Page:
Ever since US-backed Ethiopian troops invaded neighbouring Somalia in 2006 to drive out the ruling Islamic Court Union, the remnants from which al-Shabaab emerged, Ethiopia has been threatened with retaliatory attacks – so far without success.
On this note, Redwan Hussein, Ethiopia's Minister of Information, says he believes Ethiopia's security measures are already very effective. But in light of the failed bombing, he insists that close cooperation with the public must be a new security priority. “The populace has to participate in securing its own safety,” he says. “So, we now have this community policing. And every city and every community has to organise itself and be always on the lookout for anything wrong that could happen.”
Redwan tries to make clear however that no-one should mistrust Ethiopia's Somali population as a whole. “They're enjoying a peaceful life here,” he says. “They don't want to destabilise and deny this privilege that they have been enjoying in Ethiopia. They will never be a hub for any destabilising factor of al-Shabaab.”
However, back in Bole Michael, 32-year-old Isayas Wendemo, a driver for a consulting firm, is worried about the future relations between Somalis and Ethiopians. “The threat has been born in our minds,” he says. “I don't expect the relations to go back to what they used to be.”
Wade Seyou, 65, who works as a waitress in a Korean restaurant, shares Wendemo’s concern, but adds, “Yes, I'm afraid of attacks, but we have no problem with the community and are not suspicious of our Somali neighbours."
Jemo is another neighbourhood where many Somali refugees and Ethiopian Somalis live next door to Ethiopians, here in dozens of yellow public condominiums. On this rainy morning, young Ethiopian women wrap their hair in plastic bags, protecting it against the rain, while two Somali women, covered in colourful shawls, are chatting on the pavement.
Khadija Omar, 50, runs a grocery shop where she sells eggs, matches and twigs used for cleaning teeth. She says she fled from Somalia twelve years ago, first living in Saudi Arabia before coming to Ethiopia four years ago. She says she does not believe that Ethiopians suspect her and other Somalis of being terrorists. “We did nothing, so how can they suspect us?” she asks. However, Omar and other Somalis say the police checked their IDs after the attack and that a community leader in Jemo asked all non-Ethiopian Somalis to register for a new community ID card.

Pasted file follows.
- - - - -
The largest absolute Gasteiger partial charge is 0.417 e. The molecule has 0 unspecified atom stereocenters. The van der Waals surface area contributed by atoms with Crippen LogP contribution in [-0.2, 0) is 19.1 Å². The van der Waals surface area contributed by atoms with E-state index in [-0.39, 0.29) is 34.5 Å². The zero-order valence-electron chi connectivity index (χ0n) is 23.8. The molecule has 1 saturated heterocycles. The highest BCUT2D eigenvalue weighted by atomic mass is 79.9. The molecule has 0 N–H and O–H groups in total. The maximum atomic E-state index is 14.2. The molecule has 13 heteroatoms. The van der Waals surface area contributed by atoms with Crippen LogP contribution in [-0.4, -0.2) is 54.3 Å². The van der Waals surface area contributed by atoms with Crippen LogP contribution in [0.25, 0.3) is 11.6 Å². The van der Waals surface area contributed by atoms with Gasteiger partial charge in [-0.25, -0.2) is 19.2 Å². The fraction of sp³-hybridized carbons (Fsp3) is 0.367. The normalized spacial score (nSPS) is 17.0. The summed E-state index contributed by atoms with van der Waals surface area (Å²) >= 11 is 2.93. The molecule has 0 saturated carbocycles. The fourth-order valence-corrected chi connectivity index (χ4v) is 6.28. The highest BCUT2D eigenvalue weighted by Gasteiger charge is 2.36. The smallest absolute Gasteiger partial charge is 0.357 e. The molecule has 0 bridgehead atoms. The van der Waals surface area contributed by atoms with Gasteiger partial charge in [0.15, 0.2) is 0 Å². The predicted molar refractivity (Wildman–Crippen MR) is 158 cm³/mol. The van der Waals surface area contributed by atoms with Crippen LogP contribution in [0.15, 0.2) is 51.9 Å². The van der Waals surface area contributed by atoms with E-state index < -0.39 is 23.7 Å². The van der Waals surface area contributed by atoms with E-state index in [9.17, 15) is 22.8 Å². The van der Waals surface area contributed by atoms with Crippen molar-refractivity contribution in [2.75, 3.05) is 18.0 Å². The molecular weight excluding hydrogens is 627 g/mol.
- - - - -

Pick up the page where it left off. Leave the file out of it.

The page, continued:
Inside a shop sits Mohamed Ahmed. The 55-year-old, wearing a prayer cap, sandals and a traditional green skirt for Somali men, is a refugee from Mogadishu. Four days ago, when he wanted to pay his 1,800 Birr ($90) rent for his flat, his Ethiopian landlords told him he had to move out by the end of the month. “They said I have to leave because I'm Somali,” he says. He has been looking for a new room in Jemo, but has been refused several times. He says the same thing has happened to Ethiopian Somalis.
33-year-old Mouna Ali is an Ethiopian Somali from Dire Dawa, Ethiopia's second city. “The attack created a problem because people who now want to rent a home are suspected,” she says. “Of course I'm afraid of attacks. I don't want that kind of killing in Ethiopia. I want to sleep well, I want to eat well.” Will suspicion of Somalis in Ethiopia grow? “God knows,” she says.